Regulating real estate : The Tribune India

Regulating real estate

RERA order adds to consumer confidence

Regulating real estate

For an average homebuyer, coughing up huge amounts of money is the major component of the gruelling process, but other worries loom large. Project delays, cost overruns, faulty construction, lack of information, a defective land title or maintenance after the handover are all real concerns. Realising the full potential of the Real Estate (Regulation and Development) Act, 2016, and the consequent setting up of the Real Estate Regulatory Authority (RERA) may still be a work in progress, but the governance structure has resulted in significant changes. The customer has been empowered, the builder regulated. The directions by the Haryana RERA for a complete refund for a Faridabad flat along with a huge amount as interest restore confidence in the regulatory mechanism. The complainant claimed she was not provided valid possession in a high-rise residential society within the stipulated time.

A marked improvement has been noted in the execution of residential projects in top cities after RERA was set up. From an average delay of 20 to 48 months, the gap has been reduced to 10-18 months. Better timelines are also a result of the mandated checks on utilisation of customer advances and construction-linked payment schedules in sale agreements. More customers are now willing to invest in projects under construction, especially from developers with established track records. Studies show that awareness of RERA is limited to the mandatory registration of projects and as a grievance redressal forum. A publicity pitch is required for various other benefits, such as the provision that developers cannot make alterations to the agreed project plan without approval from the buyers.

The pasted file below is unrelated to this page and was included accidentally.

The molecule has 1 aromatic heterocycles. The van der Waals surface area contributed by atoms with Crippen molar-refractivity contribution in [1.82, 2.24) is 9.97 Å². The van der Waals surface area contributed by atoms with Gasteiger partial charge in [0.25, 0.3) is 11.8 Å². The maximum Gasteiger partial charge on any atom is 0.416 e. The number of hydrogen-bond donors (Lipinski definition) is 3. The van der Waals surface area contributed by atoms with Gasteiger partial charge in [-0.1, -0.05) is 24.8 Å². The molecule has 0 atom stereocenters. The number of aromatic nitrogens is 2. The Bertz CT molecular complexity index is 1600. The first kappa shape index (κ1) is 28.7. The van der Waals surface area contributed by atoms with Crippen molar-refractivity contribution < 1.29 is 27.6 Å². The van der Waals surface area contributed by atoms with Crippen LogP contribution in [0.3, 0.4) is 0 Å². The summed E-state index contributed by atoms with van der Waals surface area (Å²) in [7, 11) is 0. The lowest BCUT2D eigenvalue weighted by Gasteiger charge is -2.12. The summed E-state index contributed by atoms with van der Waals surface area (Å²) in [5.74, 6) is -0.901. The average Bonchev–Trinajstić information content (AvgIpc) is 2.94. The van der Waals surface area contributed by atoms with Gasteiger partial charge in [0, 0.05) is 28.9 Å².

The regulatory authority has emerged as the forum of choice, but extended complaint resolution is a cause of dissatisfaction. Improved websites would assist both consumers and developers. The implementation of the legislation across states is varied, leading to large differentials in performance with respect to registrations and grievance redressal. Uniformity would ensure better compliance.

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